Tuesday, September 13, 2011

A Case For Cloth Diapers

I know there are a lot of chemicals in disposable diapers (and feminine hygiene products for that matter.) How else would you get something that thin to absorb so much liquid? As I've said before, the chemical aspect of disposable diapers were definitely a factor in my decision to change to cloth. I've never seen hard facts though- until now. Allow me to share some of what I've read. I'm going to paraphrase from several different sources. I'm not going to get fancy and site things but I'll include links at the end that you can check out for more information.

Let's start with chemicals, then I'll throw in some environmental info.

Chemicals In Disposable Diapers
What are dioxins? They are byproducts caused by the bleaching process. These byproducts leach into the ground and I would think, your child's bottom. According to the US Environmental Protection Agency, these chemicals are highly carcinogenic and the most toxic chemicals known in science... in our kids' diapers. Dioxins have been linked to skin reactions, altered liver function, immune/nervous/endocrine system issues by the World Health Organization.

Sodium Polyacrylate
This is what soaks up all that liquid- it's a chemical compound used in disposables as filler. It looks like gel crystals. Have you ever accidentally washed a 'sposie or gone swimming with a pad on? It's that gooey gel stuff that expands inside. Sometimes you might find it on your baby's bum if the diaper is really wet. I know certain brands used to do that for me. Well, those crystals are linked to respiratory and skin issues. Every heard of TSS (Toxic Shock Syndrome)? This chem was removed from tampons due to "TSS concerns". Yikes. 

Tributyl-tin (TBT)
Highlights from this chemical: 
- Causes endocrine disruptions in aquatic organisms/very harmful to aquatic life
- Remains in environment and food chain aka not degradable
- Used in biocides as a killing agent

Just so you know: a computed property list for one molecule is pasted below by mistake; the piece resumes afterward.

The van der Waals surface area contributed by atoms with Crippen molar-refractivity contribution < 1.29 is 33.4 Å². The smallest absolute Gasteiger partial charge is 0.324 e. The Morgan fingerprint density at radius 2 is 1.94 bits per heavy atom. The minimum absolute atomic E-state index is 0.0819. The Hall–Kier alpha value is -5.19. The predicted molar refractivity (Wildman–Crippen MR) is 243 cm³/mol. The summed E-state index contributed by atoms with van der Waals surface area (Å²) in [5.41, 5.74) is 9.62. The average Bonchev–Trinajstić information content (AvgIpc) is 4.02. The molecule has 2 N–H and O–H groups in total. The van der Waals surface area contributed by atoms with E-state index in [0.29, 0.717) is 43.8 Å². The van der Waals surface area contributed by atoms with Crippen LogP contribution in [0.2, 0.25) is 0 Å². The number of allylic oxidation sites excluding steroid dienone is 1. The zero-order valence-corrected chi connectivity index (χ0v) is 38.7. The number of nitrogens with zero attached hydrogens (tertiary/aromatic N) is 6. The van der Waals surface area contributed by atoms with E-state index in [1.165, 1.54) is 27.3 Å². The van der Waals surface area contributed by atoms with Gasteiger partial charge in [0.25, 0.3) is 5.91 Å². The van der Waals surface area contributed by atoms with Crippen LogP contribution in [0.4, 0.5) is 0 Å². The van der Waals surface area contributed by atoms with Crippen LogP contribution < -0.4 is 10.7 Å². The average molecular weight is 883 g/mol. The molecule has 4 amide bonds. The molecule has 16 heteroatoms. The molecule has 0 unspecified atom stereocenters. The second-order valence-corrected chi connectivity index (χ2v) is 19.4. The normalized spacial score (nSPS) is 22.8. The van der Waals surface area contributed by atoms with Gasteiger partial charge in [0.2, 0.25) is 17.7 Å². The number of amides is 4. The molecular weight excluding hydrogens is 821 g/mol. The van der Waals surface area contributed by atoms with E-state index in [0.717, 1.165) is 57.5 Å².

- Can trigger growth of fat cells, causing obesity in humans (American Institute of Biological Sciences) 

Volatile Organic Compounds (VOCs)
Chems such as: ethylbenzene, toluene, xylene and dipentene. These cause eye/nose/throat irritation, headaches, damage to liver/kidney/central nervous system and cancers.

I took this info from this article on Livestrong.com by Noreen Kaseem. There is another GREAT listing of chemicals/harmful aspects of disposables can be found here on the Real Diaper Association website. Nicki's Diapers has a smattering of good articles as well if you weren't cringing enough already. 

Environmental Implications of Disposables Diapers
A few things I read:
- It takes a diaper an estimated 500 years to decompose. When my husband and brought our daughter home from the hospital, we mused, "We're taking a plastic diaper, wrapping it in plastic (Diaper Genie) then wrapping it in plastic again (garbage bag) then throwing it in a landfill." Yeah, that would take about 500 years. 
This is our first "catch" for the landfill
when my daughter was a few days old.
- "Americans throw away enough disposable diaper each year to stretch from the moon and back at least seven times." -Julia Butterfly Hill

- 18 billion diapers are produced a year- 82,000 tons of plastic and 1.3 million tons of wood pulp (250,000 trees)

- Something else I never knew before- did you know that you're not supposed to throw out baby poop with a disposable? Nope- it's supposed to be flushed, not neatly wrapped and put into your diaper pail. I seriously NEVER heard that before I started cloth diapering! The poop issue seems to be a major hang up with a lot of moms I talk to about cloth diapering. Well, first off you never have to touch poop if you don't want to and second, you're supposed to do the same thing with disposables!  When you don't get rid of the poop and it heads off to the landfill in the disposable, you're risking fecal matter leaching into water supplies and upping greenhouse gas emissions. Oh and Methane gas is also released by all that poop. Awesome. 

Even the "green" disposables are not truly "green". They don't fully biodegrade and they still use tremendous amounts of resources to be produced. They might not have the same levels of chemicals but they are still not environmentally sound. 


The thing that I think is really kind of ironic is that disposable companies like Pampers and Huggies are coming out with diapers with prints. Denim, camouflage, argyle, etc. They are making disposable diapers to look like cloth. You get a portion of the cuteness with ALL those chemicals! Lucky us. 

Definitely something to think about. I know that when I began diapering my first two kids, whispers of these factoids gnawed at me but when 90+% of the US does it, it's almost easy to ignore the facts. If everyone else you know puts those same chemicals on their kids, it makes it less bad feeling somehow. Like we're protected because of the numbers. Or maybe since so many people think it's okay then surely it must be? Like smoking in the 1960's. Surely it can't be bad for you! 

A few other noteworthy articles and references:


Post a Comment